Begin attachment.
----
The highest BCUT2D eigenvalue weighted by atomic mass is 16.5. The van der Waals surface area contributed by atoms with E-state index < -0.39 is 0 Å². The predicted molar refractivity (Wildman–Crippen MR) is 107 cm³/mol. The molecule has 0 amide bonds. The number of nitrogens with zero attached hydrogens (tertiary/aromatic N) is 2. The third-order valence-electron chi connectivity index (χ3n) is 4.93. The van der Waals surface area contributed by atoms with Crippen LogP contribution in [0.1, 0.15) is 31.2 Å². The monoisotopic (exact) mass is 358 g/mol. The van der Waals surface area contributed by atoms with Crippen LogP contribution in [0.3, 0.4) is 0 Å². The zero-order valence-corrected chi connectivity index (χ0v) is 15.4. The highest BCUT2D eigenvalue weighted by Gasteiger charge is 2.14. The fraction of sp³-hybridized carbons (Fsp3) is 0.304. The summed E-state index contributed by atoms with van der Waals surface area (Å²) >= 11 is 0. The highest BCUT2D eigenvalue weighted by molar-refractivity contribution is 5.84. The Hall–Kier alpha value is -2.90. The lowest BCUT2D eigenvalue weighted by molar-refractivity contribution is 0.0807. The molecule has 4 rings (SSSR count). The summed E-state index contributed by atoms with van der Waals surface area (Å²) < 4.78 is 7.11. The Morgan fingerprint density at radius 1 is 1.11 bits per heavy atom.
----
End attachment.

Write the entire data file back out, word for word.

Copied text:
The highest BCUT2D eigenvalue weighted by atomic mass is 16.5. The van der Waals surface area contributed by atoms with E-state index < -0.39 is 0 Å². The predicted molar refractivity (Wildman–Crippen MR) is 107 cm³/mol. The molecule has 0 amide bonds. The number of nitrogens with zero attached hydrogens (tertiary/aromatic N) is 2. The third-order valence-electron chi connectivity index (χ3n) is 4.93. The van der Waals surface area contributed by atoms with Crippen LogP contribution in [0.1, 0.15) is 31.2 Å². The monoisotopic (exact) mass is 358 g/mol. The van der Waals surface area contributed by atoms with Crippen LogP contribution in [0.3, 0.4) is 0 Å². The zero-order valence-corrected chi connectivity index (χ0v) is 15.4. The highest BCUT2D eigenvalue weighted by Gasteiger charge is 2.14. The fraction of sp³-hybridized carbons (Fsp3) is 0.304. The summed E-state index contributed by atoms with van der Waals surface area (Å²) >= 11 is 0. The highest BCUT2D eigenvalue weighted by molar-refractivity contribution is 5.84. The Hall–Kier alpha value is -2.90. The lowest BCUT2D eigenvalue weighted by molar-refractivity contribution is 0.0807. The molecule has 4 rings (SSSR count). The summed E-state index contributed by atoms with van der Waals surface area (Å²) < 4.78 is 7.11. The Morgan fingerprint density at radius 1 is 1.11 bits per heavy atom.